According to the international insurance claims settlement commission, European insurers are rejecting seventy-five percent of the claims submitted on behalf of Holocaust victims trying to recover policies purchased between 1930 and 1945. The insurance companies have not fully disclosed all the policies, therefore, many of the survivors and heirs cannot file claims because of lack of knowledge of the purchase of policies by their relatives. Of the 909 claims that have been submitted to the insurance companies, only 124 have been settled. Even claims that are well documented are being turned down. Some claims have been rejected due to "negative" evidence, meaning that there is an absence of any reference to a wartime policy. Unfortunately, many of the relevant documents were destroyed by the Nazis.
To rectify some of these injustices the state of California is trying to pass a law to enforce full disclosure by the European insurance companies (those doing business in California) participating in the commission. There has been opposition to the bill because some believe California does not have jurisdiction over transactions that took place more than 50 years ago and outside the state of California. Since participation by these companies in the commission is voluntary, no steps have been taken to revoke current licenses or to force the companies to pay the insurance claims.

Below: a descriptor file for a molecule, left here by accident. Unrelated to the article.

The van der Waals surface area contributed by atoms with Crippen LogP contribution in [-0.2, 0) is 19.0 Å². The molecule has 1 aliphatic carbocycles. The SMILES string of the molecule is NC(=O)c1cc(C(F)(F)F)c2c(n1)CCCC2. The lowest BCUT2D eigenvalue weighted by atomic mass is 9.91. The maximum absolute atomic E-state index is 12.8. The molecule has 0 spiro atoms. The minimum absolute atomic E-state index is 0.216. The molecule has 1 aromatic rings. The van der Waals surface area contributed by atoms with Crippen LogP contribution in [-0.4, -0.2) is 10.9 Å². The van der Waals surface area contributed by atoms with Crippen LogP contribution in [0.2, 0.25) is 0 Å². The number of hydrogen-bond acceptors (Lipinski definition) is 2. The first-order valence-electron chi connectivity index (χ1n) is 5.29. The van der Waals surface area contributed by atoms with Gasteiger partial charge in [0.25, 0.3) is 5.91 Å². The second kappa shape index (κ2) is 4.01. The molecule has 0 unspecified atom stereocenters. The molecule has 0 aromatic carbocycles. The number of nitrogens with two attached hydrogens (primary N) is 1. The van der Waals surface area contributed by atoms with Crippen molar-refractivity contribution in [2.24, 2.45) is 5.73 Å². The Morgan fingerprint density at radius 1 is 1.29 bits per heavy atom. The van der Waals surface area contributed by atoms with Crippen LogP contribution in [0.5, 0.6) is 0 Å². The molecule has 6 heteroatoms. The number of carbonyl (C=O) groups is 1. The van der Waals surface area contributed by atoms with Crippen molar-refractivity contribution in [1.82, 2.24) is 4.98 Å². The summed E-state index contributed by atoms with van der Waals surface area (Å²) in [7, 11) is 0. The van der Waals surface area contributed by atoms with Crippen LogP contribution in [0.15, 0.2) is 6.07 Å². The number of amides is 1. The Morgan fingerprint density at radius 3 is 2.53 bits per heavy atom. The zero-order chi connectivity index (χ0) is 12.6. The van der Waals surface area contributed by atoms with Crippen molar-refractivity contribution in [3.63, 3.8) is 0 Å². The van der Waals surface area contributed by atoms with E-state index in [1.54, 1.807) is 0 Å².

A separate humanitarian fund administered by the International Commission on Holocaust Era Insurance Claims should be settling the claims of those who have been rejected by the insurance companies. However, the specifics on how much money the insurance companies will provide for the fund and the qualifications for receiving payment have not yet been determined.
Source: Los Angeles Times, (May 9, 2000)